Source: The Independent
Baker forced to stop making crumpets at factories in Enfield and Burnley due to lack of gas used to keep them fresh
Crumpets became the latest item to fall victim to a Europe-wide shortage of carbon dioxide which is used to keep food fresh.
On Thursday, Warburtons was forced to stop making crumpets at two of its four bakeries, in Enfield in London and Burnley in Lancashire, because it did not have enough CO2.
A spokesperson said: “We are working hard to ensure availability but we are already experiencing shortfalls and this will only continue to get worse unless supply is returned to normal very soon.
“Faced with the tough trading conditions that we were all already battling, it’s fair to say this is a most unwelcome challenge to be dealing with right now.”
The gas is used to prolong the shelf life of meat, fish and baked goods; to stun animals before slaughter and to make drinks fizzy, but shutdowns of plants across Europe mean that stocks are running low.
A host of other items, including beer and poultry, have already been affected and an industry body warned on Friday that the problem will get worse.
The choice of products on supermarket shelves will begin to fall next week, Ian Wright, chief executive of the Food and Drink Federation (FDF) said.
Supermarket shelves will not be empty but “choice will be eroded”, he told the BBC’s Today Programme.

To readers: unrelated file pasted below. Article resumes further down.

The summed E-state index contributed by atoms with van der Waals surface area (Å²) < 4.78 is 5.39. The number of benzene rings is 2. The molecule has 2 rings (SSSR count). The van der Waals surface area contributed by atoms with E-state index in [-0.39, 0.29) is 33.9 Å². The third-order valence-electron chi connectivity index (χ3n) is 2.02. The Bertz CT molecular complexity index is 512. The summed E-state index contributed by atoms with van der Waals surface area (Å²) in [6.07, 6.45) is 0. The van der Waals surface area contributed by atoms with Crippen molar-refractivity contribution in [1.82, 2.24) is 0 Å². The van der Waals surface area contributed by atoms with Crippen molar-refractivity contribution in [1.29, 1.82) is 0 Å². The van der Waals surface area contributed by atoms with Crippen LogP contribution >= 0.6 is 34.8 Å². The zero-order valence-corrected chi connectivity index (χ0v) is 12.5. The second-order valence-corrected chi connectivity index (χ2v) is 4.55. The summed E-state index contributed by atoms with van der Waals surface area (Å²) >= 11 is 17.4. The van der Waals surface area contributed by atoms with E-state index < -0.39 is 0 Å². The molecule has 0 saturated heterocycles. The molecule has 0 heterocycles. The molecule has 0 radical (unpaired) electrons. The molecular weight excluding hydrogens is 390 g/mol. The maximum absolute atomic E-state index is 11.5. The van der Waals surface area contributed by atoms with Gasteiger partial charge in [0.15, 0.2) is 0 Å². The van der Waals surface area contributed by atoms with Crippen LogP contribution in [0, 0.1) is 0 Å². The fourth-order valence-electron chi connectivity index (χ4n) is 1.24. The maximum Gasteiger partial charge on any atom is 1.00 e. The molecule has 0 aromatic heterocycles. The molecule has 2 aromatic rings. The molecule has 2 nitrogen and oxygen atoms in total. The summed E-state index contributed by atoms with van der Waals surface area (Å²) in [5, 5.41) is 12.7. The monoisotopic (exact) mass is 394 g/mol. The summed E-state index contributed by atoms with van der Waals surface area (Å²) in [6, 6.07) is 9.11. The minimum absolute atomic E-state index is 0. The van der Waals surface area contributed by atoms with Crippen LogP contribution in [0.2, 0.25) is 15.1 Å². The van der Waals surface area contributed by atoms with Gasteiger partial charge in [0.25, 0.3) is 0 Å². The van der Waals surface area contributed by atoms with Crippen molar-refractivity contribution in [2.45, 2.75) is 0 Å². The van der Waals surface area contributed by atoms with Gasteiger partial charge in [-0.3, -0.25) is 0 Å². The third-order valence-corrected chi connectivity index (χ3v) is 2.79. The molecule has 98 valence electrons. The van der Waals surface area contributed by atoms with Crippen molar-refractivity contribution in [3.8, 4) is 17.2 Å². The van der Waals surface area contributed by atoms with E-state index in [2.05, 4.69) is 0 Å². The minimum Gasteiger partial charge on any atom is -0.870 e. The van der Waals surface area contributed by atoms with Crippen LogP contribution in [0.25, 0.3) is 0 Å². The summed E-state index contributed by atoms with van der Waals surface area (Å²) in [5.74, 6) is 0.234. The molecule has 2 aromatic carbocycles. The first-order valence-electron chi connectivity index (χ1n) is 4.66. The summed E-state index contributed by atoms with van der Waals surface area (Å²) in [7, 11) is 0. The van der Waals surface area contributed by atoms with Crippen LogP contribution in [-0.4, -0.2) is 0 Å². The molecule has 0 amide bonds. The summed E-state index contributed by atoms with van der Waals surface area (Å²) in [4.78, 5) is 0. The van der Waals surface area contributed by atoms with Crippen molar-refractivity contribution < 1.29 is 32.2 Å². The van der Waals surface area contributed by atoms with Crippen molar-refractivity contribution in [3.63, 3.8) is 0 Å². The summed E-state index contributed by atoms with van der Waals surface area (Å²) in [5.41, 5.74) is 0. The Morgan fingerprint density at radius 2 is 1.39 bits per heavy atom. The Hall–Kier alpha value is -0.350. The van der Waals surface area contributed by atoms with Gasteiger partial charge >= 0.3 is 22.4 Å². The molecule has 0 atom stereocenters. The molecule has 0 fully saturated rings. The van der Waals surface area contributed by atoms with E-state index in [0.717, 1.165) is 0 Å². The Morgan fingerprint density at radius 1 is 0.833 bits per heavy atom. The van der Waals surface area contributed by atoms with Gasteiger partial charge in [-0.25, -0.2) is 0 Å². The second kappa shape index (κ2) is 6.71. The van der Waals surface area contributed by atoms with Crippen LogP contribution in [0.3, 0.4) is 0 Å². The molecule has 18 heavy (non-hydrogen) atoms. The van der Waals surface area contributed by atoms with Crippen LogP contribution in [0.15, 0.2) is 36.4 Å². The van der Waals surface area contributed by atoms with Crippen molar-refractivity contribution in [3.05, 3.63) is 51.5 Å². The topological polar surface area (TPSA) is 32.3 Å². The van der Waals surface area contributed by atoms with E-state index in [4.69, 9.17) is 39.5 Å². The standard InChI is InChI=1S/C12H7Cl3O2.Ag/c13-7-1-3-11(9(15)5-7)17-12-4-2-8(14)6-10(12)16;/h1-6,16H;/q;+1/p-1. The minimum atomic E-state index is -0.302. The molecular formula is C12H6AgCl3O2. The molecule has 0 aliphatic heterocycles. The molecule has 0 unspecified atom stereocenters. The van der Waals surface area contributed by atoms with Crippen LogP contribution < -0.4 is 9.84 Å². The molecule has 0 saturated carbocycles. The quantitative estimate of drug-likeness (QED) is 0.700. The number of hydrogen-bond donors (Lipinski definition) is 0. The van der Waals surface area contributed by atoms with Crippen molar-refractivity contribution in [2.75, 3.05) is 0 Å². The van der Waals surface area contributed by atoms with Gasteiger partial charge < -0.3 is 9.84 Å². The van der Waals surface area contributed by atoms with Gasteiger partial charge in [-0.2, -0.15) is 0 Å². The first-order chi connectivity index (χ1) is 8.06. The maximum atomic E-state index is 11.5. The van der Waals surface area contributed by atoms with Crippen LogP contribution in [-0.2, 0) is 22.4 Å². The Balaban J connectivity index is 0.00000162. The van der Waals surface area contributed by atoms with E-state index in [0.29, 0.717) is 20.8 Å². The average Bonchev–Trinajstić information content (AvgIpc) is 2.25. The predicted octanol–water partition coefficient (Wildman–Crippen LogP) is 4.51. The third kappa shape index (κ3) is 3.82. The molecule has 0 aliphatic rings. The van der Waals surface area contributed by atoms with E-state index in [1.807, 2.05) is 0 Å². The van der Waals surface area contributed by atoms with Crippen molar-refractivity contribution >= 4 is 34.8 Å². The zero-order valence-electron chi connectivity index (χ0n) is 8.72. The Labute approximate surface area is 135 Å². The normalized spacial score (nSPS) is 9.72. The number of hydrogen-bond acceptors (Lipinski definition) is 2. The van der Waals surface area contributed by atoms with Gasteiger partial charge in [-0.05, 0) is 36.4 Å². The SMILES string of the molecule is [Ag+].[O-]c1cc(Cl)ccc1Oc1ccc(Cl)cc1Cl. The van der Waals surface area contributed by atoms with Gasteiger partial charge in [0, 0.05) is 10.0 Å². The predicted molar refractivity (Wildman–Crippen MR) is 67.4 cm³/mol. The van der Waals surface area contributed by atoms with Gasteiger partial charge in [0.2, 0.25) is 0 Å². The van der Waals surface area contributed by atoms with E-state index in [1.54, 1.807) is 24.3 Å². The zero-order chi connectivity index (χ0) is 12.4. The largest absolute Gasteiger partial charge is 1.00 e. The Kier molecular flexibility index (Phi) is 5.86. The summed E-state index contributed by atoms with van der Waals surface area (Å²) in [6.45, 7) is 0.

“We will see fewer chicken dishes, fewer pork and bacon dishes, we’ll see probably less carbonated drinks and certainly bakery and other things that benefit from what’s called modified atmosphere packaging, which is plastic packaging with a tray underneath and a dish of food in them, will be hit,” Mr Wright said.
“There will be much more restricted choice as the week goes on and there’s no real sign of supply reappearing.”
CO2 suppliers have said production should restart “in the middle of next week” two weeks after it was halted, Mr Wright said.
He criticised the relaxed attitude of government and suppliers which he said described as “really quite concerning”.
When CO2 does become available again it will take some time to filter through to food producers, he said.
The crisis could be a preview of the disruption that lies ahead in March next year when the UK leaves the EU, Mr Wright said.
Business face the prospect of increased customs, health and safety and other checks after Brexit.
Last week, the makers of Heineken’s John Smith’s Extra Smooth and Amstel said they were having problems with CO2 supplies and wholesaler Booker began rationing customers to 10 cases of beer and five cases of cider or soft drinks per purchase.
Kate Nicholls, chief executive of trade body UKHospitality, said the shortage is a “significant crisis” for the hospitality sector, but said pubs and bars had not yet begun limiting beer sales to consumers.
“If the shortage in CO2 is not dealt with pretty quickly, then some venues could find themselves facing real trouble,” she warned, adding that safeguards must be implemented to stop the same thing happening again.